What You Should Know About Your Testicular (Scrotum) Ultrasound Examination
Your doctor has just requested an examination…of your scrotum using ultrasound. Although you may have heard about ultrasound before, or possibly been examined with ultrasound in the past, you still may have questions about your examination.
The American Institute of Ultrasound in Medicine, an organization of doctors, sonographers, and scientists, has compiled these questions and answers to explain how ultrasound works.
What Is Ultrasound?
Ultrasound is like ordinary sound except it has a frequency (or pitch) higher than human beings can hear. When sent into the body from an instrument called a transducer placed on a patient’s skin, the sound is reflected off structures inside the body. The returning echoes are received by the transducer and converted into an image of the internal structures on a monitor like a television. These continually changing images can be recorded on film, paper, videotape, or computer. Diagnostic ultrasound imaging is commonly called sonography. In a scrotal examination, ultrasound produces images of the testes, epididymes (ducts behind the testes that hold sperm), and their blood vessels and coverings.
What Is Doppler Ultrasound?
Doppler is a special form of ultrasound used in evaluating blood flow to and from the testes and epididymides. It can be displayed in variable formats: as a sound, as a color picture of the blood vessels, or as a graph showing changes over time in the blood flow speed.
Why Should I Have an Ultrasound Examination?
There are many reasons for examining the scrotum with ultrasound. Among the more common reasons are
* to look for causes of scrotal pain, including epididymo-orchitis (inflammation), testicular torsion (twisted testes), and varicocele (a swelling that feels like a bag of worms and causes a dull pain);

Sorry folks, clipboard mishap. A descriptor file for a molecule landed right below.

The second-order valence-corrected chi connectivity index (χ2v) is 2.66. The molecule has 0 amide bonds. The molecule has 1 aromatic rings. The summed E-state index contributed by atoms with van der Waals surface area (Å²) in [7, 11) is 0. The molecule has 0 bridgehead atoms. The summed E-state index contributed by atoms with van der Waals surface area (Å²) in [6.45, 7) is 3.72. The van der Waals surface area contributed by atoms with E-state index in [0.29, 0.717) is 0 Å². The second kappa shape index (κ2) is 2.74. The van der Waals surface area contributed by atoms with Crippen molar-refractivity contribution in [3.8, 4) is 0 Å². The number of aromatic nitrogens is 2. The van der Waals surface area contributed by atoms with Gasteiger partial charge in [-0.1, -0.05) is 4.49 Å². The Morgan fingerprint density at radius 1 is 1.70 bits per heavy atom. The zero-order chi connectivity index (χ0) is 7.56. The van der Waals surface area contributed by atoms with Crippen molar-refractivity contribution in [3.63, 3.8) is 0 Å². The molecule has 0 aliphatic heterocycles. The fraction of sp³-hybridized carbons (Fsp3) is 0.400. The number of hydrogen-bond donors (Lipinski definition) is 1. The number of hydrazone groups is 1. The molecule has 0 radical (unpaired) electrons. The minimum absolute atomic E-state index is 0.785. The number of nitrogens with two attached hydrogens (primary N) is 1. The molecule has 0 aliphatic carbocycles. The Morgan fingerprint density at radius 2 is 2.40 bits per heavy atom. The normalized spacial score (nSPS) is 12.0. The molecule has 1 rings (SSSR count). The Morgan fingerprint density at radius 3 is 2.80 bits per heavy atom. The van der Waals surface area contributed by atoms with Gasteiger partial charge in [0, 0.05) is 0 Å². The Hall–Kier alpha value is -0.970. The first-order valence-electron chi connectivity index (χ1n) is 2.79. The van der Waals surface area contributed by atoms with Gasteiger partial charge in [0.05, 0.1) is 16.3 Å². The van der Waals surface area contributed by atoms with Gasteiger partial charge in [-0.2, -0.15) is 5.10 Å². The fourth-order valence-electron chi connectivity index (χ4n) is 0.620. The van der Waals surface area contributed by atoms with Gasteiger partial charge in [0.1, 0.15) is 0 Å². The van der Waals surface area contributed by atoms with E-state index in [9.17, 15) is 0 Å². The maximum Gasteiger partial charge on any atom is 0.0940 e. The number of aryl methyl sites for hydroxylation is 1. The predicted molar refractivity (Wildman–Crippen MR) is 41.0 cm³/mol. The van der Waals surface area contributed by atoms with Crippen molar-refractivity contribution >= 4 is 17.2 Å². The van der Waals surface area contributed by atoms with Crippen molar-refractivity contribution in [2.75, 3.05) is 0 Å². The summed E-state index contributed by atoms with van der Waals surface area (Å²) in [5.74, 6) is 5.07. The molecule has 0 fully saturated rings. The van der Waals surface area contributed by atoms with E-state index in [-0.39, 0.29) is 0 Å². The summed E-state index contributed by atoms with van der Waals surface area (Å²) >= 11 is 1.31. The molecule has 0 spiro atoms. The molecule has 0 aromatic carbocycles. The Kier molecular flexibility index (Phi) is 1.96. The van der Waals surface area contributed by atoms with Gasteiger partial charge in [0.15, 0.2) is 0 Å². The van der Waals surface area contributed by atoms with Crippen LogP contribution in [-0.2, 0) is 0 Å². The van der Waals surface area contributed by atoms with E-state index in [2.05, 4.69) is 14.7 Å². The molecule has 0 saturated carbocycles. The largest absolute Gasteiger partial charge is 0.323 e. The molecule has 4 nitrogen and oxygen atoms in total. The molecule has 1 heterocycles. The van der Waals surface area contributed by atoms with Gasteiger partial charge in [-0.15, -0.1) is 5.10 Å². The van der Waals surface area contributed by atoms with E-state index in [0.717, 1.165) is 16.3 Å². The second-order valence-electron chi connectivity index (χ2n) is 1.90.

* to look for causes of masses felt by the patient or doctor and assess their nature and site of origin, including testicular cancer, epididymal cysts, or tumors;
* to evaluate the cause of scrotal swelling, such as hydrocele (fluid collection), scrotal hernias, scrotal edema (swelling), inflammation, or infection;
* to evaluate the causes of infertility, such as varicoceles, testicular atrophy, or obstruction of the connecting ducts;
* to evaluate the extent of damage caused by trauma to the scrotum; or
* to look for the location of undescended testes.
Ultrasound may not provide all the information your doctor requires. In these cases, additional studies may be required.
Are There Any Special Preparations for the Examination?
No preparation is necessary.
Will It Hurt?
There is no pain involved in an ultrasound examination of your scrotum. The transducer is placed on the skin surface after a gel is applied to your scrotum to provide better contact. The gel may feel cool and may temporarily leave a mark on your clothes so you may want to wear easily washable clothing.
How Long Will It Take?
The scrotal ultrasound examination takes about 15 minutes but may take longer in more difficult examinations.
Who Will Perform the Examination?
In most cases, a sonographer – a technologist trained in sonography – will examine you. He or she obtains and records a series of images. The doctor then looks at the images and discusses your examination with the sonographer and issues an official interpretation. In some cases, the doctor also will examine you to confirm or resolve uncertain findings or a diagnosis.
Is Ultrasound Safe?
Widespread clinical use of diagnostic ultrasound for many years has revealed no harmful effects. Studies in humans also have revealed no direct link between the use of diagnostic ultrasound and any adverse outcomes. Although the possibility exists that biological effects may be identified in the future, current information indicates that the benefits to patients far outweigh the risks, if any.
What Are the Limitations of the Examination?
Scrotal ultrasound examination limitations are very few, if any. The ultrasound examination quality depends on the frequency of the transducer, on the ultrasound equipment used, and on the examiner’s experience.
How Much Does the Exam Cost?
The price of an ultrasound examination varies depending on the reason for the examination and the complexity of the equipment used. Generally, insurance companies will help cover the cost of ultrasound examinations of the scrotum.
© American Institute of Ultrasound in Medicine.